Another remarkable, but less well-known event at the end of 1914 was the provision of Princess Mary Christmas Gift tins to the armed forces. Princess Mary, daughter of the King and Queen, sent out an appeal on 15 October 1914 to raise funds to provide a Christmas Gift tin for every man who was either at sea or at the front. Interestingly, she hoped it would be welcome as a gift, be something ‘useful’ and of ‘value’ but also that it would be a ‘means of providing employment in trades adversely affected by the war’. Notice of the gift, and that the Mayoress of Poole was willing to accept donations for the fund, appeared in the local newspaper on 29 October. By the middle of December 1914 around £133,000 had been raised in the national appeal.
The brass tin was designed by Adshead and Ramsey. It had an embossed image of Princess Mary in the centre of the lid with the names of Britain’s allies ie France, Russia, Belgium, Japan, Servia (Serbia) and Montenegro around the outside.
Princess Mary wanted the scheme expanded to all those in uniform on Christmas Day 1914 and it was decided there would be three classes of recipients:
A – those in the Navy and soldiers in France, nurses, prisoners-of-war, and next-of-kin of those who had died.
B – British, Colonial and Indian soldiers serving outside Britain and not in category A.
C – all soldiers in Britain.
The decision to widen the scope of the gift caused a shortage of brass for their manufacture and, not surprisingly, there were logistical problems in getting the gift to the recipients. Those in Category B received their gifts by August 1915 and those in Category C by June 1916. The fund eventually closed in 1920 having raised nearly £194,000 and having despatched an estimated 2.6 million tins.
It was not just the distribution of the tin that was a challenge but also its contents to consider which could include:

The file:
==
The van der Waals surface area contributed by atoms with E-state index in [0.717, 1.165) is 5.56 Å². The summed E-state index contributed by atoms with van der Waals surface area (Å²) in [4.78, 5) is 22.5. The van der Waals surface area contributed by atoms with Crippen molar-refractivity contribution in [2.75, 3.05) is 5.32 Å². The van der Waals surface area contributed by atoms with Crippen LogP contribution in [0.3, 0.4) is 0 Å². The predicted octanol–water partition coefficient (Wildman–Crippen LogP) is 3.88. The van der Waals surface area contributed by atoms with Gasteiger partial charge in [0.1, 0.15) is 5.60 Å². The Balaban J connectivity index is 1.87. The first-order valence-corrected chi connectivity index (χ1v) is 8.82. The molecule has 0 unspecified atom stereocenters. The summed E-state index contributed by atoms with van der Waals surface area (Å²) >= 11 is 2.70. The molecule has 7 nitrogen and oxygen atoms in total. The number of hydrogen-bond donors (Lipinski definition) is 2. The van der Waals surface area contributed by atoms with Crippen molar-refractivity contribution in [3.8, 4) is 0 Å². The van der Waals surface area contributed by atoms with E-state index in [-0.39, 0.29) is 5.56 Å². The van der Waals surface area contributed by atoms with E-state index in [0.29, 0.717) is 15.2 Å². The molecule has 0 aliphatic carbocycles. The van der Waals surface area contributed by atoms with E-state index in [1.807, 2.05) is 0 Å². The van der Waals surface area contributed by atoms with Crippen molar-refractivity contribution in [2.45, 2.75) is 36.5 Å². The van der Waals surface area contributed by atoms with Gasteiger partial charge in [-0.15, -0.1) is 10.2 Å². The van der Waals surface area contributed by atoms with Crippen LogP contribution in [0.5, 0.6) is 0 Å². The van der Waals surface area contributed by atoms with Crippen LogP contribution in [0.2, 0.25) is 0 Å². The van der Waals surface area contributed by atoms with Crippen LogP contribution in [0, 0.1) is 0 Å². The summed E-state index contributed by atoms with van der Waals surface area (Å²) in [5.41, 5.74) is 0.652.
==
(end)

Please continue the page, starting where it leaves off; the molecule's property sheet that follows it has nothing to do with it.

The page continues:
- A pipe (over 700,000 supplied)
- An ounce of tobacco (nearly 45,000lbs supplied)
- Cigarettes (over 13 million in packs of 20)
- A Christmas card of which there were several designs
- A tinder lighter, or a shaving brush, or scissors, or a pencil case, or a purse.
- Acid tablets – for non-smokers
- A writing case – for non-smokers
- Sugar candy – for Sikhs
- Tin of spices – for Indian troops
- Packet of sweets – for non-smokers
- Packet of chocolate – for nurses
- A bullet pencil case
The contents of a tin depended on what was available and who was the recipient. For example, nurses in France usually got a packet of chocolate and a card; an estimated 1500 nurses received a gift. Sikhs could get a tin with sugar candy, a tin of spices and a card; nearly 300,000 Indian soldiers received a gift. Widows or parents (only if their loss had occurred in 1914) received a card in their tin; around 5,000 were sent. Sailors could get a pipe, tobacco, a packet of cigarettes, a bullet pencil case, a card and a picture of Princess Mary. Boys serving in the Navy received only a bullet pencil case and a card. An estimated 250,000 were sent to naval personnel. There was also a distinction between smokers and non-smokers.
The manufacture of the gift tins, organising their contents and transporting them during war time is a remarkable achievement. There is also one recorded case of a recipient’s life being saved because the brass tin stopped shrapnel.